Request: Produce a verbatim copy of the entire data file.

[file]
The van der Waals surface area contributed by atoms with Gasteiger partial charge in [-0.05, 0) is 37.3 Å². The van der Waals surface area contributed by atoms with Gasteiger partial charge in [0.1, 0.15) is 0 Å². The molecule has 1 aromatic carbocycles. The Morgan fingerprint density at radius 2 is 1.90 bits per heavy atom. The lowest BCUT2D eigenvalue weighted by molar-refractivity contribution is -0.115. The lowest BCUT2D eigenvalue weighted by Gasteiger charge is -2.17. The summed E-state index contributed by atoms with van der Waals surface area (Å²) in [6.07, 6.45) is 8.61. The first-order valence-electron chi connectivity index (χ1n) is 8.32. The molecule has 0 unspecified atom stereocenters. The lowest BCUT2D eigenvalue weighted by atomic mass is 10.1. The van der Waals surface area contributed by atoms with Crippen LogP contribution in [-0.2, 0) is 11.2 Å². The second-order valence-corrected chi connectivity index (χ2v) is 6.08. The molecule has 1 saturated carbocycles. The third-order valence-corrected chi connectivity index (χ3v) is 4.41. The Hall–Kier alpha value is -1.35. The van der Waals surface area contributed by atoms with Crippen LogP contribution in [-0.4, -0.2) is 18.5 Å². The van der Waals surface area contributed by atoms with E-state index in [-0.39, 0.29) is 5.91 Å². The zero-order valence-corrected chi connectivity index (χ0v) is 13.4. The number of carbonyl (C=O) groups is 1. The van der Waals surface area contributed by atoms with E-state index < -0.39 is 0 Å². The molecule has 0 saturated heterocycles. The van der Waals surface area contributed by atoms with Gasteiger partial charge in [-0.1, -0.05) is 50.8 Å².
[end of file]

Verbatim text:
The van der Waals surface area contributed by atoms with Gasteiger partial charge in [-0.05, 0) is 37.3 Å². The van der Waals surface area contributed by atoms with Gasteiger partial charge in [0.1, 0.15) is 0 Å². The molecule has 1 aromatic carbocycles. The Morgan fingerprint density at radius 2 is 1.90 bits per heavy atom. The lowest BCUT2D eigenvalue weighted by molar-refractivity contribution is -0.115. The lowest BCUT2D eigenvalue weighted by Gasteiger charge is -2.17. The summed E-state index contributed by atoms with van der Waals surface area (Å²) in [6.07, 6.45) is 8.61. The first-order valence-electron chi connectivity index (χ1n) is 8.32. The molecule has 0 unspecified atom stereocenters. The lowest BCUT2D eigenvalue weighted by atomic mass is 10.1. The van der Waals surface area contributed by atoms with Crippen LogP contribution in [-0.2, 0) is 11.2 Å². The second-order valence-corrected chi connectivity index (χ2v) is 6.08. The molecule has 1 saturated carbocycles. The third-order valence-corrected chi connectivity index (χ3v) is 4.41. The Hall–Kier alpha value is -1.35. The van der Waals surface area contributed by atoms with Crippen LogP contribution in [-0.4, -0.2) is 18.5 Å². The van der Waals surface area contributed by atoms with E-state index in [-0.39, 0.29) is 5.91 Å². The zero-order valence-corrected chi connectivity index (χ0v) is 13.4. The number of carbonyl (C=O) groups is 1. The van der Waals surface area contributed by atoms with E-state index < -0.39 is 0 Å². The molecule has 0 saturated heterocycles. The van der Waals surface area contributed by atoms with Gasteiger partial charge in [-0.1, -0.05) is 50.8 Å².